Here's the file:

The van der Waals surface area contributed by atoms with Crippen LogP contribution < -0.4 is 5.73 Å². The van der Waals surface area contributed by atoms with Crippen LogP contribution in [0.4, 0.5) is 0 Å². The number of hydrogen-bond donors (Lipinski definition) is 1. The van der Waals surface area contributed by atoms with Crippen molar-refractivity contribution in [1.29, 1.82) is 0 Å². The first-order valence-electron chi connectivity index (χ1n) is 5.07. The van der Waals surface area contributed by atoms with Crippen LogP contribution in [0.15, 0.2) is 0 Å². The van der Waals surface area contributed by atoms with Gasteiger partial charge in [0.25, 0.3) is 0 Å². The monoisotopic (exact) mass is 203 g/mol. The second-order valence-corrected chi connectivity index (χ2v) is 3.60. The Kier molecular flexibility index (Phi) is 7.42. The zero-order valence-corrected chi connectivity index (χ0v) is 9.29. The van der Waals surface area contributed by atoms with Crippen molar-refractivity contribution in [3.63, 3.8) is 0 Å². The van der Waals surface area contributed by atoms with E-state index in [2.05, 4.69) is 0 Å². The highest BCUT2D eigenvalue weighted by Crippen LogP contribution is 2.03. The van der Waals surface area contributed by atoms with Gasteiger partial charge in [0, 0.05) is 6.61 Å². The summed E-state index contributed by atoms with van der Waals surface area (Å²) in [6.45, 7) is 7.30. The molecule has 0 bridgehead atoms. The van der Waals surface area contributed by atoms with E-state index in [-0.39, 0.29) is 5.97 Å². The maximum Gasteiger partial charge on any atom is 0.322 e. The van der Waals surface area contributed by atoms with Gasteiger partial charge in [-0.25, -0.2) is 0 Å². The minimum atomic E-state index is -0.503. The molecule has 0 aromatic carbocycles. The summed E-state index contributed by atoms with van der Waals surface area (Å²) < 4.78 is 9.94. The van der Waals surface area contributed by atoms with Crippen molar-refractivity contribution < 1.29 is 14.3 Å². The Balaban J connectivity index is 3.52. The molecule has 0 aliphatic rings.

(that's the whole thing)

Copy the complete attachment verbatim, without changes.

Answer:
The van der Waals surface area contributed by atoms with Crippen LogP contribution < -0.4 is 5.73 Å². The van der Waals surface area contributed by atoms with Crippen LogP contribution in [0.4, 0.5) is 0 Å². The number of hydrogen-bond donors (Lipinski definition) is 1. The van der Waals surface area contributed by atoms with Crippen molar-refractivity contribution in [1.29, 1.82) is 0 Å². The first-order valence-electron chi connectivity index (χ1n) is 5.07. The van der Waals surface area contributed by atoms with Crippen LogP contribution in [0.15, 0.2) is 0 Å². The van der Waals surface area contributed by atoms with Gasteiger partial charge in [0.25, 0.3) is 0 Å². The monoisotopic (exact) mass is 203 g/mol. The second-order valence-corrected chi connectivity index (χ2v) is 3.60. The Kier molecular flexibility index (Phi) is 7.42. The zero-order valence-corrected chi connectivity index (χ0v) is 9.29. The van der Waals surface area contributed by atoms with Crippen molar-refractivity contribution in [3.63, 3.8) is 0 Å². The van der Waals surface area contributed by atoms with E-state index in [2.05, 4.69) is 0 Å². The highest BCUT2D eigenvalue weighted by Crippen LogP contribution is 2.03. The van der Waals surface area contributed by atoms with Gasteiger partial charge in [0, 0.05) is 6.61 Å². The summed E-state index contributed by atoms with van der Waals surface area (Å²) in [6.45, 7) is 7.30. The molecule has 0 bridgehead atoms. The van der Waals surface area contributed by atoms with E-state index in [-0.39, 0.29) is 5.97 Å². The maximum Gasteiger partial charge on any atom is 0.322 e. The van der Waals surface area contributed by atoms with Gasteiger partial charge in [-0.25, -0.2) is 0 Å². The minimum atomic E-state index is -0.503. The molecule has 0 aromatic carbocycles. The summed E-state index contributed by atoms with van der Waals surface area (Å²) < 4.78 is 9.94. The van der Waals surface area contributed by atoms with Crippen molar-refractivity contribution < 1.29 is 14.3 Å². The Balaban J connectivity index is 3.52. The molecule has 0 aliphatic rings.